Video: The 1970s tech that changed us
I've been thinking a lot about a good friend, Steve Amontis, who passed away nearly a decade ago. Many of our long-time readers knew him. He was an IT guy and avid gamer who wrote for some of the early online tech mags.
Steve used to glory in grilling up a feast for friends and setting off fireworks on the Fourth of July. As we approach Independence Day, I've been thinking about the sheer joy he used to have in the sometimes ill-advised bangs, booms, pops, and flairs of the holiday. One time, I remember, he lit a firework, stared thoughtfully at it, and suddenly dived into the nearby bushes, apparently convinced it was about to blow up. Good times. Good times.
Steve also used to love finding neat gadgets, tools, and solutions, and then sharing his discoveries with his friends. It didn't matter how big or small the product was that he found. What mattered was whether it could do something really well, was really cool, or could be really helpful.
He passed along that joy of shared gadget discovery to me. It's one of the reasons I love doing this column. I get to share cool stuff I find, learn, and discover with you. Often, we'll look at big things. But sometimes, like today, I get to share with you something that's not a headline maker: a simple USB hub.
We've all used countless USB hubs, so why is this one worthy of any virtual column ink? The answer is simple: it does a few things really well.
A very nice USB hub
I bought the Cateck USB 3.0 6-Port Aluminum Hub with 2-Slot Card Reader Combo for $36.99 back in December and have used it every day on my main machine, my aging iMac. As with many accessories I purchase, I wanted to speed up my work flow and solve some simple problems.
Those you who don't have an iMac may not realize that it comes quite well equipped with ports. It has four USB 3.0 ports, two Thunderbolt ports, an SD card slot, and even a headphone jack.
Unfortunately, even with this cornucopia of connection options, I needed more. From a pure ergonomics point of view, the fact that all these ports were on the back of the machine (Apple once again putting form over function) made plugging and unplugging things an exercise in reach-around frustration.
Doing both video production and 3D printing, I was also constantly trying to insert very delicate memory cards into the back of the machine by feel. The iMac doesn't natively handle MicroSD cards, so to read and write to these cards, I had to first fumble and fiddle with getting them into a microSD to SD adapter, basically a full-sized card with a slot for the itsy-bitsy MicroSD card.
My big hands do not do well with cards smaller than my pinkie nail.
The other problem with the iMac is that I use more USB 3.0 devices than the machine has ports. I have an Elgato Stream Deck, a SpaceMouse 3D mouse, my entire audio mixing console, an iPad, iPhone, a Blue Yeti mic and more.
I definitely needed more USB ports, but they had to be powered. Many USB hubs will give you more ports, but they power those ports from the USB connection they use to attach to the computer. I needed separate dedicated power.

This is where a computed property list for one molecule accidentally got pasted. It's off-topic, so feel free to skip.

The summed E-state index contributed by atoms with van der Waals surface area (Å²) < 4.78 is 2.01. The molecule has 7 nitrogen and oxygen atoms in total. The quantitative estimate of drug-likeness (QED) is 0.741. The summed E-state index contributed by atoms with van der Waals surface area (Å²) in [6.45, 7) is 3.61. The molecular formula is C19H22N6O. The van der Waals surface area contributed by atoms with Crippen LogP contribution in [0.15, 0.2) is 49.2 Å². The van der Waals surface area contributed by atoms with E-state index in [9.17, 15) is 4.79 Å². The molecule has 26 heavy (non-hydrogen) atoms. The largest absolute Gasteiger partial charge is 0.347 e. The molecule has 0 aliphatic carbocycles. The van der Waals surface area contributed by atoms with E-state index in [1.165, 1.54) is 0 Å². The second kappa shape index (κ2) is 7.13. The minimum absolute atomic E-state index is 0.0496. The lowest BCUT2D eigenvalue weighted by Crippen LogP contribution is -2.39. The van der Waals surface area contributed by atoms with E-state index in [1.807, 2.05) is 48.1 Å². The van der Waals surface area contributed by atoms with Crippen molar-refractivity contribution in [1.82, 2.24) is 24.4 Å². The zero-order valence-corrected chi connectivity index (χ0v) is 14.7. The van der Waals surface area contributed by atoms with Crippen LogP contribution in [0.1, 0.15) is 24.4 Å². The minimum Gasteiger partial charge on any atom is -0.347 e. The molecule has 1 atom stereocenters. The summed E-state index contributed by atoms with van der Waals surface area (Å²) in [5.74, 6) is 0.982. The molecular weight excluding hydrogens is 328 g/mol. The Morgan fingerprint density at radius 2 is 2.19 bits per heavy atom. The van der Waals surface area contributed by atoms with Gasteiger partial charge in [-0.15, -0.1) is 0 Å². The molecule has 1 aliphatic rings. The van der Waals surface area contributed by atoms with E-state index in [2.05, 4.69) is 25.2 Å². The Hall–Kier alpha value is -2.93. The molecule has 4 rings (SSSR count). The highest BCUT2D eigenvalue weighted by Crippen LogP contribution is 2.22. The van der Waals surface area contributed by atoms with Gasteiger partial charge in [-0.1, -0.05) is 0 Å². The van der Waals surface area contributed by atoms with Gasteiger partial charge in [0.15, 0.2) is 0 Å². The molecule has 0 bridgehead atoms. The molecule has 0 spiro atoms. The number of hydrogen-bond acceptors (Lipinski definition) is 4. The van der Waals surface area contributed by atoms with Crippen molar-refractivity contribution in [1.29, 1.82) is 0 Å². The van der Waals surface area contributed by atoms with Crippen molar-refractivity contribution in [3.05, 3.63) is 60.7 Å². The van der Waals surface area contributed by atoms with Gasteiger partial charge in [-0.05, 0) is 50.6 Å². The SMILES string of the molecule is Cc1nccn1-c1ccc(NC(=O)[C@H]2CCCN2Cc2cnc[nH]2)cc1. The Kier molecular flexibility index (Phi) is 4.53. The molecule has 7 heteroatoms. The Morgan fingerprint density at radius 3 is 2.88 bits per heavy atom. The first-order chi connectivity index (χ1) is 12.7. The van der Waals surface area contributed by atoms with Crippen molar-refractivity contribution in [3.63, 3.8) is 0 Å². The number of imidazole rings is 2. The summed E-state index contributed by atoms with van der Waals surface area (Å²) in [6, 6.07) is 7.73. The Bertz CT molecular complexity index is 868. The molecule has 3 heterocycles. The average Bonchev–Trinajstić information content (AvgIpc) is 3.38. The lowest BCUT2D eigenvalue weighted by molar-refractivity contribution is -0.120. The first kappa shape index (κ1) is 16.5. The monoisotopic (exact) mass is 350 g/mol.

None of this was a world-beater problem, but it was annoying. I set out to look for a USB hub that would give me more ports, accept both an SD card and a MicroSD card, and provide its own power.
There were a number of choices, but the one I settled on was the aforementioned Cateck hub. I liked that it was angled for easy access and that the MicroSD slot was something my stubby fingers could get to without other connectors being in the way.
The Cateck hub comes in black and white. I bought the black but I'm showing a picture of the white hub because you can see the connections better in the white image.
It was a great discovery. Ever since I plugged it in, it's worked. It's simple, relatively inexpensive, and does the job well. It's just the sort of neat, moderately obscure discovery that Steve would have loved sharing with his friends. And so, in memory of my buddy on fireworks day, I'm sharing this simple little discovery with you.
Celebrate with friends, food, and fun
For those of you outside the US, we have a tradition I'd like to invite you to share. Fireworks may not be the smartest things to set off in your backyard, but going out and grilling great food and spending time with friends is something you can all do.
Whether you're celebrating the independence of the United States of America or a day with a pretty blue sky somewhere else in the world, go out there, grill something satisfying, and, if you feel the urge, raise a toast to my buddy Steve and all those who love neat gadgets and cool tools.
If you have something cool you want to share with your virtual friends here on ZDNet, you're also welcome to do so in the comments below.
You can follow my day-to-day project updates on social media. Be sure to follow me on Twitter at @DavidGewirtz, on Facebook at Facebook.com/DavidGewirtz, on Instagram at Instagram.com/DavidGewirtz, and on YouTube at YouTube.com/DavidGewirtzTV.